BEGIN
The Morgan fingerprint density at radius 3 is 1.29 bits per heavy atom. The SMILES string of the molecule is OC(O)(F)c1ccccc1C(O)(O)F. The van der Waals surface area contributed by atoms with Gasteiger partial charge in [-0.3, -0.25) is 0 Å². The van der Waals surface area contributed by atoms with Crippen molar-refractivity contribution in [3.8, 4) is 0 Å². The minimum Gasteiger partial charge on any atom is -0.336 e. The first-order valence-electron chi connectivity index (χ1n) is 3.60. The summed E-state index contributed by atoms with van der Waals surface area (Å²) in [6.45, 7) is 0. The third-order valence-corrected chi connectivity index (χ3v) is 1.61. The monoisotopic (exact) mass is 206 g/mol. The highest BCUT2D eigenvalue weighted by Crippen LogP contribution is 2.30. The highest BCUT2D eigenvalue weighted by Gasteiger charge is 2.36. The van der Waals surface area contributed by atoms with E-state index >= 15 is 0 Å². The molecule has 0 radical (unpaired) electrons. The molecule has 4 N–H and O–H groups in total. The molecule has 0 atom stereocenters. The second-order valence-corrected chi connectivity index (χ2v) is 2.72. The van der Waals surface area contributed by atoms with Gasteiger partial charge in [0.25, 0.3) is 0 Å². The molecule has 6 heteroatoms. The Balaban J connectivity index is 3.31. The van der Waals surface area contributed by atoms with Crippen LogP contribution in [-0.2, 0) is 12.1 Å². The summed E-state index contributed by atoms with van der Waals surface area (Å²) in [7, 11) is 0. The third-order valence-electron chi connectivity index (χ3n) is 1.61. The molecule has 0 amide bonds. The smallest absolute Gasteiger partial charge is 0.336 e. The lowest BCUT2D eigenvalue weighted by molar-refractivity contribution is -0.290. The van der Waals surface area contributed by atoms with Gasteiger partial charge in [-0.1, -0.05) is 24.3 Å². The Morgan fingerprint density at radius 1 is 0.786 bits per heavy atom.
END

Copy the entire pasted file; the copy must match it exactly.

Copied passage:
The Morgan fingerprint density at radius 3 is 1.29 bits per heavy atom. The SMILES string of the molecule is OC(O)(F)c1ccccc1C(O)(O)F. The van der Waals surface area contributed by atoms with Gasteiger partial charge in [-0.3, -0.25) is 0 Å². The van der Waals surface area contributed by atoms with Crippen molar-refractivity contribution in [3.8, 4) is 0 Å². The minimum Gasteiger partial charge on any atom is -0.336 e. The first-order valence-electron chi connectivity index (χ1n) is 3.60. The summed E-state index contributed by atoms with van der Waals surface area (Å²) in [6.45, 7) is 0. The third-order valence-corrected chi connectivity index (χ3v) is 1.61. The monoisotopic (exact) mass is 206 g/mol. The highest BCUT2D eigenvalue weighted by Crippen LogP contribution is 2.30. The highest BCUT2D eigenvalue weighted by Gasteiger charge is 2.36. The van der Waals surface area contributed by atoms with E-state index >= 15 is 0 Å². The molecule has 0 radical (unpaired) electrons. The molecule has 4 N–H and O–H groups in total. The molecule has 0 atom stereocenters. The second-order valence-corrected chi connectivity index (χ2v) is 2.72. The van der Waals surface area contributed by atoms with Gasteiger partial charge in [0.25, 0.3) is 0 Å². The molecule has 6 heteroatoms. The Balaban J connectivity index is 3.31. The van der Waals surface area contributed by atoms with Crippen LogP contribution in [-0.2, 0) is 12.1 Å². The summed E-state index contributed by atoms with van der Waals surface area (Å²) in [7, 11) is 0. The third-order valence-electron chi connectivity index (χ3n) is 1.61. The molecule has 0 amide bonds. The smallest absolute Gasteiger partial charge is 0.336 e. The lowest BCUT2D eigenvalue weighted by molar-refractivity contribution is -0.290. The van der Waals surface area contributed by atoms with Gasteiger partial charge in [-0.1, -0.05) is 24.3 Å². The Morgan fingerprint density at radius 1 is 0.786 bits per heavy atom.